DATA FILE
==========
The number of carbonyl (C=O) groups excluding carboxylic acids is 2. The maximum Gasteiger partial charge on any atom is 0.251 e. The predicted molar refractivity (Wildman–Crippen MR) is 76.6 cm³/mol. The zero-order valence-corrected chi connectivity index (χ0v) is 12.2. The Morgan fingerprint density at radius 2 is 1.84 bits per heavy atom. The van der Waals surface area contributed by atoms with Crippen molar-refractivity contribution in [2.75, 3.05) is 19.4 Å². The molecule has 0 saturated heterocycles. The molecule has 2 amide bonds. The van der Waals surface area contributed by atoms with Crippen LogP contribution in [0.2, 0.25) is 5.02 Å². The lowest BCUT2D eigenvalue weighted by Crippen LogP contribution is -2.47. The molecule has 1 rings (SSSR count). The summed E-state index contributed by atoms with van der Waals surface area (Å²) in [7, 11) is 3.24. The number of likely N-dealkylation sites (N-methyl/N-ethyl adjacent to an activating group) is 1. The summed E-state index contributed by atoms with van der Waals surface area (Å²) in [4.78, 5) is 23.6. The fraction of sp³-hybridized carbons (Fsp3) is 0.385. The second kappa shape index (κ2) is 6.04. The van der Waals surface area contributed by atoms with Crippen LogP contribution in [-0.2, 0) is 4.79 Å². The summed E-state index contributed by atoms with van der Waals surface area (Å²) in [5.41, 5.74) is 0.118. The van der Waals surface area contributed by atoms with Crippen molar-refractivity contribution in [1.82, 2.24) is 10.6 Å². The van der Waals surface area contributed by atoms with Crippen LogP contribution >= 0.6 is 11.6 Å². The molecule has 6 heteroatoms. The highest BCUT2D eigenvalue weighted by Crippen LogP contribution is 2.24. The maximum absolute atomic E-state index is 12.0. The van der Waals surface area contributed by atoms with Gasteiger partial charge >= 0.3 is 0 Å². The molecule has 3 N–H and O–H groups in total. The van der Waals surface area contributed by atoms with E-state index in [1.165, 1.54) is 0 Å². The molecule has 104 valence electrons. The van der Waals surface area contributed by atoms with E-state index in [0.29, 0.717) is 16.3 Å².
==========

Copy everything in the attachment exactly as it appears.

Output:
The number of carbonyl (C=O) groups excluding carboxylic acids is 2. The maximum Gasteiger partial charge on any atom is 0.251 e. The predicted molar refractivity (Wildman–Crippen MR) is 76.6 cm³/mol. The zero-order valence-corrected chi connectivity index (χ0v) is 12.2. The Morgan fingerprint density at radius 2 is 1.84 bits per heavy atom. The van der Waals surface area contributed by atoms with Crippen molar-refractivity contribution in [2.75, 3.05) is 19.4 Å². The molecule has 0 saturated heterocycles. The molecule has 2 amide bonds. The van der Waals surface area contributed by atoms with Crippen LogP contribution in [0.2, 0.25) is 5.02 Å². The lowest BCUT2D eigenvalue weighted by Crippen LogP contribution is -2.47. The molecule has 1 rings (SSSR count). The summed E-state index contributed by atoms with van der Waals surface area (Å²) in [7, 11) is 3.24. The number of likely N-dealkylation sites (N-methyl/N-ethyl adjacent to an activating group) is 1. The summed E-state index contributed by atoms with van der Waals surface area (Å²) in [4.78, 5) is 23.6. The fraction of sp³-hybridized carbons (Fsp3) is 0.385. The second kappa shape index (κ2) is 6.04. The van der Waals surface area contributed by atoms with Crippen LogP contribution in [-0.2, 0) is 4.79 Å². The summed E-state index contributed by atoms with van der Waals surface area (Å²) in [5.41, 5.74) is 0.118. The van der Waals surface area contributed by atoms with Crippen molar-refractivity contribution in [1.82, 2.24) is 10.6 Å². The van der Waals surface area contributed by atoms with Crippen LogP contribution >= 0.6 is 11.6 Å². The molecule has 6 heteroatoms. The highest BCUT2D eigenvalue weighted by Crippen LogP contribution is 2.24. The maximum absolute atomic E-state index is 12.0. The van der Waals surface area contributed by atoms with Gasteiger partial charge >= 0.3 is 0 Å². The molecule has 3 N–H and O–H groups in total. The van der Waals surface area contributed by atoms with E-state index in [1.165, 1.54) is 0 Å². The molecule has 104 valence electrons. The van der Waals surface area contributed by atoms with E-state index in [0.29, 0.717) is 16.3 Å².